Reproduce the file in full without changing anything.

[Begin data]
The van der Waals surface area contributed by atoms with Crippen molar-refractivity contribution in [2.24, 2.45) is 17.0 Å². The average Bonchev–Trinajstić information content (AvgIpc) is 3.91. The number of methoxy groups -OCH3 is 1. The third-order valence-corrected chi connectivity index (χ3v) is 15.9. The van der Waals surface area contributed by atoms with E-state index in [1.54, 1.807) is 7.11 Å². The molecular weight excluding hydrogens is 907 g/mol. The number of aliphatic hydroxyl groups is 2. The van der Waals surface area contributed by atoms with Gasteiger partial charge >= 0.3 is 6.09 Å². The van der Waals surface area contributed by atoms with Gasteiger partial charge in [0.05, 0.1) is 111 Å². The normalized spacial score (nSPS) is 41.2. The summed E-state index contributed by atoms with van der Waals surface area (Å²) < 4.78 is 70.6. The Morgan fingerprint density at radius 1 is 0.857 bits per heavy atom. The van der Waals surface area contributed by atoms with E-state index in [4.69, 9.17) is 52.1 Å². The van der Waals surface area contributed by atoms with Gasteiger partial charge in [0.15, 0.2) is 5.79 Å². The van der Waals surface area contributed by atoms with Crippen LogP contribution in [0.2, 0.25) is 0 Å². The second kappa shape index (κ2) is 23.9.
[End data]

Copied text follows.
The van der Waals surface area contributed by atoms with Crippen molar-refractivity contribution in [2.24, 2.45) is 17.0 Å². The average Bonchev–Trinajstić information content (AvgIpc) is 3.91. The number of methoxy groups -OCH3 is 1. The third-order valence-corrected chi connectivity index (χ3v) is 15.9. The van der Waals surface area contributed by atoms with E-state index in [1.54, 1.807) is 7.11 Å². The molecular weight excluding hydrogens is 907 g/mol. The number of aliphatic hydroxyl groups is 2. The van der Waals surface area contributed by atoms with Gasteiger partial charge >= 0.3 is 6.09 Å². The van der Waals surface area contributed by atoms with Gasteiger partial charge in [0.05, 0.1) is 111 Å². The normalized spacial score (nSPS) is 41.2. The summed E-state index contributed by atoms with van der Waals surface area (Å²) < 4.78 is 70.6. The Morgan fingerprint density at radius 1 is 0.857 bits per heavy atom. The van der Waals surface area contributed by atoms with E-state index in [4.69, 9.17) is 52.1 Å². The van der Waals surface area contributed by atoms with Gasteiger partial charge in [0.15, 0.2) is 5.79 Å². The van der Waals surface area contributed by atoms with Crippen LogP contribution in [0.2, 0.25) is 0 Å². The second kappa shape index (κ2) is 23.9.